The last round Robert Damron played on the PGA Tour came at the Sanderson Farms Championship in July 2013, a 75 that led to a missed cut. A month later, he played his last competitive round anywhere. That was in the Kentucky Open, when his driver yips finally became too much to bear.
“The first drive I hit was a horrible yip out to the right. The second hole was a pull hook into the weeds,” Damron recalled. “After that round I called my wife and said, ‘I’m done. I’m never competing again. We’ll find something else to do.’ ”
That something else eventually led to television. After a 15-year Tour career—during which he won the 2001 Byron Nelson Classic, lost a playoff in the same event three years later to Sergio Garcia, and banked more than $6 million—Damron is now an analyst on Golf Channel’s Morning Drive and a course reporter for PGA Tour Live. This week, the 48-year-old plays his first tournament since quitting in Kentucky seven years ago when he competes at the TaylorMade Pebble Beach Invitational, which draws pros from the PGA, LPGA and senior tours.
And Damron admits he’s frightened about what might happen.
“Very scared, actually,” he confessed. “Half of me doesn’t care if I embarrass myself because I don’t get embarrassed very easily. The other half of me does. The other half of me says, what if I get on the first tee at Pebble—I see it in my mind—and pump three balls into the condos on the right and make a nine? What if I get out there and my driver is the worst it’s ever been? What if after years of apathy and Kentucky bourbon I can’t make a 4-footer any more?”
So why play? Damron says it’s not the lure of competition that is bringing him back to competitive golf. “My wife and I have never had a vacation away from the kids. I don’t want to use it just for a vacation, but I’m mostly using it for fun, to go to Pebble with my wife to relive our youth for a little bit.,” he said.
While Damron and his wife, Molly, head to California, his 18-year-old daughter and two sons, ages 16 and 14, will remain home at Bay Hill in Orlando.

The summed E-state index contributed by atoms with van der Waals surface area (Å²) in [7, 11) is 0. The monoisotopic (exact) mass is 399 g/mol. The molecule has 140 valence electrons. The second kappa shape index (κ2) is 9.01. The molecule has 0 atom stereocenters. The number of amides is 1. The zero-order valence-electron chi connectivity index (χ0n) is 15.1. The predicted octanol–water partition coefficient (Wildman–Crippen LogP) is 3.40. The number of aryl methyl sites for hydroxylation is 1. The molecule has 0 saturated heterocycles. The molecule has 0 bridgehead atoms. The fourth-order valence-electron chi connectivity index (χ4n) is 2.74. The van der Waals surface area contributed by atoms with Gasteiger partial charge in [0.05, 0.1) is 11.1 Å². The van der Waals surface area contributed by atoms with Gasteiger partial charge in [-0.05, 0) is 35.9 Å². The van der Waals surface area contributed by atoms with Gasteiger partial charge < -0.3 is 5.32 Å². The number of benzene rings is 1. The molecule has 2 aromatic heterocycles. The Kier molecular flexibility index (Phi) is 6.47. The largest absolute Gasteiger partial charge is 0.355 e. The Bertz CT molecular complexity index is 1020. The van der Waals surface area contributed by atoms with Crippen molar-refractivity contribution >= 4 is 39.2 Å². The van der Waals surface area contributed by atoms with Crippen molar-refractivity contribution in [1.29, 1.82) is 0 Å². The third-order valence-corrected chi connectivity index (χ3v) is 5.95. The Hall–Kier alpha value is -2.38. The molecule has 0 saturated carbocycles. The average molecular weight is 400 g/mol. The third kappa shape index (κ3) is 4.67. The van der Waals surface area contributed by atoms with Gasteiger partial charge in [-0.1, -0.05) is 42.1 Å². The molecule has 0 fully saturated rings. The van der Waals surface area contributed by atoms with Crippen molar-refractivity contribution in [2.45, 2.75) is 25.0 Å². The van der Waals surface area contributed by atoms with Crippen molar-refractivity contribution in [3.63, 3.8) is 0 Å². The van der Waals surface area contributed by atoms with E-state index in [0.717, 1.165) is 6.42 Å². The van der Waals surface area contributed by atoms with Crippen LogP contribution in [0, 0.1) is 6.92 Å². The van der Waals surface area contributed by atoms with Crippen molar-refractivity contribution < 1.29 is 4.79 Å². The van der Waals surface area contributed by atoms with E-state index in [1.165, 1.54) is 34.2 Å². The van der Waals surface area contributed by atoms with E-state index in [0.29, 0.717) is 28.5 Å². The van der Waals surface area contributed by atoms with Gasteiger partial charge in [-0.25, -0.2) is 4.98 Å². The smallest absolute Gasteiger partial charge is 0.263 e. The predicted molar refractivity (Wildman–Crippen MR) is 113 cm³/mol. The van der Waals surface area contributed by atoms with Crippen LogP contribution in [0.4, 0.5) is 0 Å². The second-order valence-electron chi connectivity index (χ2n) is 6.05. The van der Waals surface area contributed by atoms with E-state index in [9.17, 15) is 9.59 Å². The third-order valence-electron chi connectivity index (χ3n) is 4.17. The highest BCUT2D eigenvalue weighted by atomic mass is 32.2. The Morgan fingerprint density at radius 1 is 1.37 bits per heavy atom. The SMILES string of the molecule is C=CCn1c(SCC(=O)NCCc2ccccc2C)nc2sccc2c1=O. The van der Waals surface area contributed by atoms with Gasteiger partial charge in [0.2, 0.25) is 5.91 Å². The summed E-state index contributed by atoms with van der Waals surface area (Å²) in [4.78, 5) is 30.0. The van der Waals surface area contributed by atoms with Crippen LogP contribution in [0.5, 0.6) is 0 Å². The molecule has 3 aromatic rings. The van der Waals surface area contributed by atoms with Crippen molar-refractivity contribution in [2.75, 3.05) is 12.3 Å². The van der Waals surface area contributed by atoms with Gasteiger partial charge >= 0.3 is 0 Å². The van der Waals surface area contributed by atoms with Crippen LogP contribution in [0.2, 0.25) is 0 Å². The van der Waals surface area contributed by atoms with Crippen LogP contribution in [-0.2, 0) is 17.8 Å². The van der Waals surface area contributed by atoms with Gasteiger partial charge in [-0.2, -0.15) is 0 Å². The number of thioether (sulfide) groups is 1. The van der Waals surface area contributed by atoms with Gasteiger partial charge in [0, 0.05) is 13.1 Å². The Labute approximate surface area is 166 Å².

In preparing to face that first tee shot at Pebble Beach, Damron called on another former PGA Tour pro, Grant Waite, now a respected swing coach. He asked for one key to work on and took a couple lessons. “If I go shoot 100, we’ll laugh about it. But I don’t want to,” he said. “I want to play as good as I can.”
Asked what he would consider a successful week, Damron said that hasn’t actually changed since his days playing for a living. “When I was on Tour, I never wanted to be the best in the world. If I went to a tournament and played my absolute best and Tiger played pretty good, I would have lost. He’s that much better. My goal was to leave the course content with what I did that day,” he said. “That’s what I want to do. Leave the course happy. Whatever I shoot, I shoot. I don’t even know if I can remember how to keep a scorecard.”
Damron is refreshingly honest about his battle with the yips, and painfully articulate in explaining what it feels like. “Before I hit a tee shot, l hold the club in my hand and it doesn’t fit. It doesn’t feel right. And I know before I even step in that I’m going to be uncomfortable. The inability to orient myself to the ball and then to the target makes me not be able to swing freely.”
A former three-time All-American at UCF, Damron’s decision to quit professional golf at age 41 wasn’t exclusively because of the yips. Just mostly. “That’s 99% of it. Also being on the road so much is not for everybody. But driver yips is why I quit.”
His results had been in a lengthy tailspin before he finally walked away. “If you’re making a million and a half or two million a year, you can put up with being on the road and the hotel life,” he said earnestly. “But if all the other kids are making what you’re supposed to make, and you’re missing cuts, and you’re hitting it 250 off the tee barely in the fairway, and they’re hitting it 330 and splitting every fairway, it’s a little old.”
Damron knows it’s difficult to explain how a man once good enough to win on the PGA Tour can feel like he might shoot a million at Pebble Beach. “The worst thing about playing golf on Tour is when you start to not like it, and you realize other people would kill for this job,” he said. “This is the most coveted job there ever was, a professional golfer on the PGA Tour. And you hate it. You don’t want to ever be in an event again. Who do you tell that to and not look like an asshole?”
“That’s where it gets weird. It’s hard to compare it to most people’s jobs because I don’t think you can develop the yips in most people’s jobs.”
Damron may have lost his swing, but not his sharply self-deprecating sense of humor. Asked why he doesn’t leave his driver in the bag, he quickly fires back, “I’m so much worse with my 3-wood it’s a joke.”
So what happens if he surprises himself and plays well?
“Nothing,” he says. “Absolutely nothing.”
It wouldn’t rekindle a competitive fire?
“Zero. It is not in my heart to compete the way I used to,” he says, before admitting that he spent more time in recent days working on an investment home his wife bought than working on his game. “I could have practiced harder going into this,” he said with a wry laugh. “Instead I’ve been demolishing a bathroom, playing gin and drinking bourdon!”